ABSTRACT: A case control study was carried out in order to evaluate the various factors which may influence the occurrence of methicillin-resistant Staphylococcus aureus (MRSA) infections in a skilled nursing home. From April 1991 to March 1994, bacterial cultures were performed in 55 out of 102 residents in a nursing home based on various clinical aspects. We divided 102 residents into following three groups; (1) the MRSA group (n = 10), residents whose materials for bacterial culture were positive for MRSA, (2) the non-MRSA group (n = 45), residents whose specimens were negative for MRSA but positive for other bacteria, (3) the control group (n = 47), residents who did not have to undergo a bacterial culture because they were free from moderate and severe infectious diseases. Compared with the control group, the activities of daily living score and the serum albumin level were significantly lower in the MRSA group and the non-MRSA group at the beginning of the study. In contrast, the number of antibiotics used prior to the bacterial culture and the proportion of hospitalization within 6 months prior to the bacterial culture were significantly larger in the MRSA group than in either the non-MRSA group, or the control group. These results thus suggest that a low activities of daily living score, the use of many kinds of antibiotics and a recent previous hospitalization may be risk factors of MRSA infection in a nursing home environment.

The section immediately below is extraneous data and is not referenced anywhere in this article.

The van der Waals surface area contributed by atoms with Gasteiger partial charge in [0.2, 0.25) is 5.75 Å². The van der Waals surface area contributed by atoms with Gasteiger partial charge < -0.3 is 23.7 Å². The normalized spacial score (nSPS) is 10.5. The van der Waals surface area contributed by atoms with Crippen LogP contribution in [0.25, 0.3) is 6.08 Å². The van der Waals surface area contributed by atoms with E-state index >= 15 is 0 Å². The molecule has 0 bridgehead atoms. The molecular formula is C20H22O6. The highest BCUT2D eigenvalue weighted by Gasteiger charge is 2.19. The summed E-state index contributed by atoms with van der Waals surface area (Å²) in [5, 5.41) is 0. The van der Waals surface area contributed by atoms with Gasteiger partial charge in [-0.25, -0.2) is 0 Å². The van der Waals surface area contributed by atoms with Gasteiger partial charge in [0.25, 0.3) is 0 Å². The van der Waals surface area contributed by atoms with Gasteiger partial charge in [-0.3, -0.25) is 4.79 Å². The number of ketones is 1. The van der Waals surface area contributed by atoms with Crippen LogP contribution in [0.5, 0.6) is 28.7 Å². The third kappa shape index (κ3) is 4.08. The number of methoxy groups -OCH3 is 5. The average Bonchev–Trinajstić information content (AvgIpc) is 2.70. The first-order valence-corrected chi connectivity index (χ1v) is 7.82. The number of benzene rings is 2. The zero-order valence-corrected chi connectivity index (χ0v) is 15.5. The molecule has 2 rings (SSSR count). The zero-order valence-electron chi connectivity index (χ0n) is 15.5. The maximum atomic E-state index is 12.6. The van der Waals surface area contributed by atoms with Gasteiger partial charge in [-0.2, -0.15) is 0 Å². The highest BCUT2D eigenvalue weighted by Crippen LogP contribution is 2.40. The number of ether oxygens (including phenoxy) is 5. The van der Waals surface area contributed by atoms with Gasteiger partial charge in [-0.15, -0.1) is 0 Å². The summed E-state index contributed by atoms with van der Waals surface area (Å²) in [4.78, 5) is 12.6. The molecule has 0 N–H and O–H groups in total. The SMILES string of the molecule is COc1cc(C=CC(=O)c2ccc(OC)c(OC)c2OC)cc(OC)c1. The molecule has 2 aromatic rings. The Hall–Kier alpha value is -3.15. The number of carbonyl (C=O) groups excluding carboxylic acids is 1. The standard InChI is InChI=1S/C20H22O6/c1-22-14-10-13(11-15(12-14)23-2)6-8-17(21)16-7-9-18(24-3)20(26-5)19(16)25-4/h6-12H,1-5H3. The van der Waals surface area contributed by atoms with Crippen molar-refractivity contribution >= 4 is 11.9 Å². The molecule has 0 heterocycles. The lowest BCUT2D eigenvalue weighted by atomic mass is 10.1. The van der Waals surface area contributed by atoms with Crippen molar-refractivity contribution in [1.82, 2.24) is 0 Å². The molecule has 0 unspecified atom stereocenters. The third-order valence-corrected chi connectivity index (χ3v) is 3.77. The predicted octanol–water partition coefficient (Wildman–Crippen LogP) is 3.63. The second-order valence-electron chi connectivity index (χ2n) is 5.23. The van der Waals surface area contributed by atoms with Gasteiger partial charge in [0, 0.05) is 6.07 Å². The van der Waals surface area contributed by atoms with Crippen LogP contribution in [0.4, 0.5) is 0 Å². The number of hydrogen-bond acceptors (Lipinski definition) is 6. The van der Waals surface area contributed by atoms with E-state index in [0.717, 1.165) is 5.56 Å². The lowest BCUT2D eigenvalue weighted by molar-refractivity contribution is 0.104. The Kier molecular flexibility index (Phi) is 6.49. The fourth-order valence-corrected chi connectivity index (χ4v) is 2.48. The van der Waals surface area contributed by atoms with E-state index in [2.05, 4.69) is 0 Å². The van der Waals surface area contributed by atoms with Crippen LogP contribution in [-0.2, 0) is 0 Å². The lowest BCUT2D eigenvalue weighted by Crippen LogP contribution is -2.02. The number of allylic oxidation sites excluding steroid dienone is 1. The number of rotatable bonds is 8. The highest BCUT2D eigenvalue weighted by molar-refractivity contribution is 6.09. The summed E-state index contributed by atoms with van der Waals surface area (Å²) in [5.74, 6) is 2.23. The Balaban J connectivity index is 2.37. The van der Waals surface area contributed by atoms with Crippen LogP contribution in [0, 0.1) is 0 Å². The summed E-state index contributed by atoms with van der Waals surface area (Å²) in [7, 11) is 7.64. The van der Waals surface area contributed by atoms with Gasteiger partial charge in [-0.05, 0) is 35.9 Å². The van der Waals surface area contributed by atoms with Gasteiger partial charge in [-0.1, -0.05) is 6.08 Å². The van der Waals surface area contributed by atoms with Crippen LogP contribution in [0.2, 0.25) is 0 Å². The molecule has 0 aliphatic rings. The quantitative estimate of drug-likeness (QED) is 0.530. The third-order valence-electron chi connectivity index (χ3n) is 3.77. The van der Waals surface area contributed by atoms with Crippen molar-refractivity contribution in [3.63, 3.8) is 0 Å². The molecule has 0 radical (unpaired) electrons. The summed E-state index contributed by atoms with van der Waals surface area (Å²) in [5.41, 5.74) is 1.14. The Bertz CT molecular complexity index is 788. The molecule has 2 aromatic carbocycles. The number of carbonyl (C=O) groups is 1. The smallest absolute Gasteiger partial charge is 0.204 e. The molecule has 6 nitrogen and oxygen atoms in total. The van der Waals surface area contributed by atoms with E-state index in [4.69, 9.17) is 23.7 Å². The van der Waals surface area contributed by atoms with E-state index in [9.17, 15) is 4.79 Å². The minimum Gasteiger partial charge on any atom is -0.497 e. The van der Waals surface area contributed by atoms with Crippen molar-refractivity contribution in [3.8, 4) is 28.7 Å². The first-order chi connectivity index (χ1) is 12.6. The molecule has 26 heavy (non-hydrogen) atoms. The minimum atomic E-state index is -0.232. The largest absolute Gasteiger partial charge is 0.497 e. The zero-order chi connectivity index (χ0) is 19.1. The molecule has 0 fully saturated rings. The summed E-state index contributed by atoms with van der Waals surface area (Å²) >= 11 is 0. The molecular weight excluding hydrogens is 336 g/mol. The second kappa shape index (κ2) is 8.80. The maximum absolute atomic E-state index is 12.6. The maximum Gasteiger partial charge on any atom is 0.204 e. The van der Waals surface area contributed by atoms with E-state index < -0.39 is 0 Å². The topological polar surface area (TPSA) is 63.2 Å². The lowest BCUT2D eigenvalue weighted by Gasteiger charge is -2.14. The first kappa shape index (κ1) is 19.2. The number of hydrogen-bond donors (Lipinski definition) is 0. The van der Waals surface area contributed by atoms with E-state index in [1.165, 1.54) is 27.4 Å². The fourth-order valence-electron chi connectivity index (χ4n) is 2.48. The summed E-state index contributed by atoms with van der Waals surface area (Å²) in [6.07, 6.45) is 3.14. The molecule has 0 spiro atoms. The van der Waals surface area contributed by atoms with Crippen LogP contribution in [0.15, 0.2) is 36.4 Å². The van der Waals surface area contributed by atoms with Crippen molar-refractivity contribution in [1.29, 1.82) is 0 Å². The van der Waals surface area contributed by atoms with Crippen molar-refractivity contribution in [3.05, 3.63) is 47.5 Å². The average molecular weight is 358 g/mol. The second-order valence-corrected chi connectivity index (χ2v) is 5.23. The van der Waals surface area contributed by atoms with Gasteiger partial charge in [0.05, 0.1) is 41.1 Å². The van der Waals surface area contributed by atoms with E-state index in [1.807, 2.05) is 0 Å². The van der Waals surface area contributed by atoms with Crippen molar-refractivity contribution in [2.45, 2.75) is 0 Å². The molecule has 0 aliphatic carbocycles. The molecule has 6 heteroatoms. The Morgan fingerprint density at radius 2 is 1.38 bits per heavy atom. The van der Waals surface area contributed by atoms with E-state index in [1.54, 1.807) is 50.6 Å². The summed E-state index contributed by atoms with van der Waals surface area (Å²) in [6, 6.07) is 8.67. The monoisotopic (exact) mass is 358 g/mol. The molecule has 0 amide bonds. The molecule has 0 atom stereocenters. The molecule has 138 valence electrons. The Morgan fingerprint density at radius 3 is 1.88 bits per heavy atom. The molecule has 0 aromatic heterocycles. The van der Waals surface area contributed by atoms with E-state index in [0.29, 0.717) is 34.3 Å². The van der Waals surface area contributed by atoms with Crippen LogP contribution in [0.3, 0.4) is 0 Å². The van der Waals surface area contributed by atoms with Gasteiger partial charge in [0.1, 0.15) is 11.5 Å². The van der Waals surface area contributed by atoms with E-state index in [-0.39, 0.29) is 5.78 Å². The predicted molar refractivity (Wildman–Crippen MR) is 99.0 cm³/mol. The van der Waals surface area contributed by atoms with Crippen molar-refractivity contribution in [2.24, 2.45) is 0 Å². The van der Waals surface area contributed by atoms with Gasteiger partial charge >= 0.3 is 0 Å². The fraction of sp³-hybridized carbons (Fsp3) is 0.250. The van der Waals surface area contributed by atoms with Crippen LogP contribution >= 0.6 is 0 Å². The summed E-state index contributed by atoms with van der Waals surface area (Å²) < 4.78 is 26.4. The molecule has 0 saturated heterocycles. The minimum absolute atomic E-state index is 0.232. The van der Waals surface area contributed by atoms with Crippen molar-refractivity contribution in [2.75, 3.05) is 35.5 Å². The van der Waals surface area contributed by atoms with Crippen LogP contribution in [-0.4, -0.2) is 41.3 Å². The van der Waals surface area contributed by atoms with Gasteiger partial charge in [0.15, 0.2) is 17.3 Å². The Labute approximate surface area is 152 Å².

Journal of Epidemiology 07/1996; 6(2):69-73. · 1.86 Impact Factor